Mid-Life Cycling

Mid-Life Cycling

10 January 2016

If You're Under 50, You've Probably Never Heard Of It. Why?

Unless you are, um, of a certain age, you've probably never heard of this bike brand.  If you are familiar with the name, you probably know it from another field of endeavor, to which the early history of bicycling is more closely connected than most people might expect.    It also was one of the pioneers in  one of the major technological changes that has transformed bicycles, especially the ones ridden in the peloton.


I have never owned or used a gun, but I would guess that anybody who has would know about the company started in Connecticut by Swedish immigrant Oscar F. Mossberg, who previously worked for bicycle manufacturer Iver-Johnson.  By the time he got his operation going, in 1919, bicycle sales, particularly to adults, were fading.  That is probably the reason he turned his attentions to revolvers and such.

Very little information is available about the bikes.  It seems that some time in the 1950s or '60's, kids' bikes, especially of the "muscle" variety, were being sold under the Mossberg name in department stores.  Like most bikes sold in such outlets at the time, they were made by American manufacturers like AMF and Huffy, but not Schwinn.  Another thing they had in common with such bikes is that they were heavy, with the frames and all of their parts--including one-piece craks--made of mild steel.

Their foray into the adult bicycle market began, not suprisingly, around 1970, early in the Bike Boom .  At first, Mossberg ten-speeds were made by the companies I've mentioned and gradually found their way into bike shops. Later, the company offered lighter Japanese bikes much like other entry- to mid-level ten speeds of the time. Those bikes featured   SunTour and Shimano derailleurs and swaged cotterless cranksets from Sugino, SR and Takagi on carbon steel, or straight gauge Chromoly, frames.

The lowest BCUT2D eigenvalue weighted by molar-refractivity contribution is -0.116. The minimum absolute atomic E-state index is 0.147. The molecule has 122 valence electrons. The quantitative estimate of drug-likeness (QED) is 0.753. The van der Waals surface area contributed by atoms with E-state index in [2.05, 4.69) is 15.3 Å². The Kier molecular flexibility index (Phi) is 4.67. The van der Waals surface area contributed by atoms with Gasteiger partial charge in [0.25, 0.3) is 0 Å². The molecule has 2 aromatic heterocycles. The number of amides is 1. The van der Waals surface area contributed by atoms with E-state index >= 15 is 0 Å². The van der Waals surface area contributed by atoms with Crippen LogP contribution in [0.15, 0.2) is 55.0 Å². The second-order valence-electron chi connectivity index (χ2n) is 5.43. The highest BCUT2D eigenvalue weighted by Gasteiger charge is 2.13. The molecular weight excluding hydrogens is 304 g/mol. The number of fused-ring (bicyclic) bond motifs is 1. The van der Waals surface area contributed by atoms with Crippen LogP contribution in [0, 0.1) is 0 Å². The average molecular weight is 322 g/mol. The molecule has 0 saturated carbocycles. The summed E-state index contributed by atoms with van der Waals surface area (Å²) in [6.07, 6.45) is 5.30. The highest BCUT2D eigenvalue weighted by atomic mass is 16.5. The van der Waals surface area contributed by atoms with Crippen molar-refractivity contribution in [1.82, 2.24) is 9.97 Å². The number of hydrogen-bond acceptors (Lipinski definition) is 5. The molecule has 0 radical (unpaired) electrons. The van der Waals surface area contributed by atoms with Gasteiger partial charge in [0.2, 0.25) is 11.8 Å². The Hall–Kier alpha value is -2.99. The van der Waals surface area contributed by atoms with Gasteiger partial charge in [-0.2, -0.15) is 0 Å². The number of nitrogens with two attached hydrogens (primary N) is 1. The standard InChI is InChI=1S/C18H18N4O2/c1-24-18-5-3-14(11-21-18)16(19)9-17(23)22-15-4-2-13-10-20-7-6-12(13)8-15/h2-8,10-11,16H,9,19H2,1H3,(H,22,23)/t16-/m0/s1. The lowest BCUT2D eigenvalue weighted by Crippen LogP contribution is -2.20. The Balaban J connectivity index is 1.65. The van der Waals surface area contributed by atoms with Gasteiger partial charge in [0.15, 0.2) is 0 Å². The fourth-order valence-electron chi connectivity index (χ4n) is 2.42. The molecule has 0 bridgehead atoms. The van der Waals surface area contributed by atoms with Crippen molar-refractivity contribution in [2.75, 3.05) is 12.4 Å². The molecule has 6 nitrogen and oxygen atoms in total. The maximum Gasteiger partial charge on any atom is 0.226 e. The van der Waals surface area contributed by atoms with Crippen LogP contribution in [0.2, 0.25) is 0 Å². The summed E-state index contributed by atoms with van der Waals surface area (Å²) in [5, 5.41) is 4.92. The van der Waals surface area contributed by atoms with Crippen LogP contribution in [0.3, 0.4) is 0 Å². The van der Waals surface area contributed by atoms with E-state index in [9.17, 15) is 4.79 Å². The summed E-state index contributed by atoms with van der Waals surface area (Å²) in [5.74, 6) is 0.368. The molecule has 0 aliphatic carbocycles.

Mossberg carbon bikes.  From the Fairwheels Bikes site.


In 1972, Mossberg building experimental carbon frames.  One of those would, I imagine, be very collectible, as the special facility built to make it burned down only a year or so into production.  Perhaps the most interesting feature of the company's track frame was adopted by a few bike makers, such as GT, for at least some models:  a third set of rear stays, in addition to the seat and chain stays.  Given the state of carbon bikes at that time, I imagine that those stays would have been necessary to strengthen and stiffen the bikes.

From what little I could find, I surmised that Mossberg ended their venture in the bike business some time around 1980.  Around that time, production of other early carbon fiber frames such as the Graftek also ceased. The then still-primitive state of carbon fiber technology and techniques for using it led to failure of many frames built with the material; bike-builders and manufacturers would not re-discover the material for another decade or so.

Although its presence in the bicycle world was short-lived, it's puzzling that Mossberg bicycles aren't better-known, given the history (however checkered) I've described as well its connection to one of the world's leading firearms manufacturers.

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